One of the more interesting news items in recent weeks deals with “Morality Laws.” These are court decisions that prohibit certain kinds of marriages (same-sex in particular) and in recent months have been declared unconstitutional by many courts.
On a personal note let me say that I as a Bible Believing Christian am totally against same-sex marriage because it directly contradicts the teachings of Scripture. However I am also against the attitude of anger and hatred that some Christians have towards those in the GLBT community, they are sinners in great need of Christ, but the same is true for all of us before accepting Jesus.
The majority of people have celebrated the fall of these Morality Laws. One of the most energetic participants is a lawyer named Jonathan Turley who wrote an article praising it in the Washington Post. He has special reason for doing this because Mr. Turley is lead counsel in the “Sister Wives” Polygamy case, and the article was written seven days after a court decision struck down the criminalization of Polygamy in Utah.
In his article Mr. Turley describes the decision as, “One of the latest examples of a national trend away from laws that impose a moral code.” It’s clear this hostility towards our Morality Laws comes from the fact that its viewed as Government sanctioned Morality.
This thought is also expressed by Judge Clark Waddoups, who after ending the law banning Polygamy stated courts today, “Are less inclined to allow majoritarian coercion of unpopular or disliked minority groups, especially when blatant racism, religious prejudice, or some other constitutionally suspect motivation, can be discovered behind such legislation.”
In basic terms they are calling Morality Laws bullying tactics used by Churches, Religious Groups, or other organizations to make people live the way they want. The Judge was careful to add however this “was not dictating a decision on a social issue but rather saying that governments could not impose a single version of morality.”
Mr. Turley goes on in the article praising the fact that Morality Laws weren’t just falling in Utah, but around the US.
“Across the country, the era of morality codes is coming to an inglorious end. This year, the Supreme Court struck down part of the Defense of Marriage Act barring the federal recognition of same-sex marriage. And this week, the New Mexico Supreme Court and another federal judge in Utah struck down the ban on same-sex marriage in those states — bringing the number to 18 states (plus the District of Columbia) where same-sex couples can marry. Meanwhile, Virginia recently repealed its 1877 cohabitation law and Colorado repealed a criminal adultery law from the 1850s — both relics of a time when states used their criminal codes to force citizens to comply with the religious values of their neighbors.”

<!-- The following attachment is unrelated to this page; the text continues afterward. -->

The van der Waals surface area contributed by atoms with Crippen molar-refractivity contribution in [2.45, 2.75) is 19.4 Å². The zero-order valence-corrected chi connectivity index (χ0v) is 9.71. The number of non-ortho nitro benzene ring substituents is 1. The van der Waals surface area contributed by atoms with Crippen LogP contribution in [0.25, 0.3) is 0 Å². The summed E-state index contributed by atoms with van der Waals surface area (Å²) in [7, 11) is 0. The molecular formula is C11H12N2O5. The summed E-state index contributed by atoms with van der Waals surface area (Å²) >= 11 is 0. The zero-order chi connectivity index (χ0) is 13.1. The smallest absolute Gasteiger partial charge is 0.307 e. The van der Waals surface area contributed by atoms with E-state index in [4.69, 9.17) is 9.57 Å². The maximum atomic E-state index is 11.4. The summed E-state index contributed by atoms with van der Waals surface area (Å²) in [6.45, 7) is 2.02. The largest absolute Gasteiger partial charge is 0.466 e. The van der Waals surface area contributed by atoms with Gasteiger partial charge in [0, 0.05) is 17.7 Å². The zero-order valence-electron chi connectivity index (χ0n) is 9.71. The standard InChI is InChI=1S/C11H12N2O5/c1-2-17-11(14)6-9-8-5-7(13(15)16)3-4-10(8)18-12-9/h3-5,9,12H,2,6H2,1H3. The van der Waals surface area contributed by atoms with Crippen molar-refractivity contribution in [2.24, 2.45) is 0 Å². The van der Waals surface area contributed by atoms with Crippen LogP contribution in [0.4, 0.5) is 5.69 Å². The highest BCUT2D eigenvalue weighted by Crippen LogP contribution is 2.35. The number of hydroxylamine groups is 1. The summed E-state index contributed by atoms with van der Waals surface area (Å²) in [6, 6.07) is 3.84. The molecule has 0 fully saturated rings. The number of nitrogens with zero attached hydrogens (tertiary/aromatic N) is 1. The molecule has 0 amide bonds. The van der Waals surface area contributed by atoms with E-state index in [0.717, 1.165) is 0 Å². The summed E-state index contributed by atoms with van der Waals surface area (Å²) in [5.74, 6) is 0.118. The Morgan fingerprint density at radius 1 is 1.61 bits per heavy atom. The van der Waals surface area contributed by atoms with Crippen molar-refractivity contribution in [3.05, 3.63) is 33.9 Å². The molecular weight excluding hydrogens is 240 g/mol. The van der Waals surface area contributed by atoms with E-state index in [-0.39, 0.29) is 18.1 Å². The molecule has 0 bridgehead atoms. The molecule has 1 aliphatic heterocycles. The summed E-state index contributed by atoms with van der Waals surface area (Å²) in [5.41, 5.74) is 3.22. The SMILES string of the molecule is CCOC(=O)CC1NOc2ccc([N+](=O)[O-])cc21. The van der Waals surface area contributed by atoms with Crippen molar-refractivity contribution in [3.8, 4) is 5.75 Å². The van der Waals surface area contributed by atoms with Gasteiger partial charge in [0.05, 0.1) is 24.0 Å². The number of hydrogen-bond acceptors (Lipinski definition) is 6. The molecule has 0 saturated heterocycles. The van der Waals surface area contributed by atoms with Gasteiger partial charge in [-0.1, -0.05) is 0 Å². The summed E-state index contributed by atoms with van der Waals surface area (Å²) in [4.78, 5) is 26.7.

What does all this mean for Christians? It’s simply a reminder that we live in a fallen world that has no interest in the things of God, and maybe its time for us to stop calling America a Christian Nation. Please understand this isn’t an attack on our Country as a whole, but it becomes more obvious by the day that we are no longer founded upon Christian principles.
How we respond to this fact as Believers is very important. Many of us mourn the fact that Biblical truth is looked upon as a “bullying tactic” (and we should be broken by this) but it also creates a world of opportunity to explain what the Gospel truly means to those who don’t understand the truths of Scripture.
Allow me to repeat I don’t agree with individuals who treat Unbelievers with anger or hostility, but the “bullying tactic” idea here comes from our belief that there is only one Biblically correct form of marriage which I completely agree with.
Yes, we live in a culture that has totally rejected God, but the time for mourning is over. The time has come for us to go into our non-christian Nation with the Gospel of Christ.
Thanks to the “Sisters Wives” Lawsuit, and the end of Morality Laws
Polygamy as a Lifestyle Choice and TV Brand
The Briefing By Albert Mohler Podcast: The main source for this article and has very good insight into the issue of Morality Laws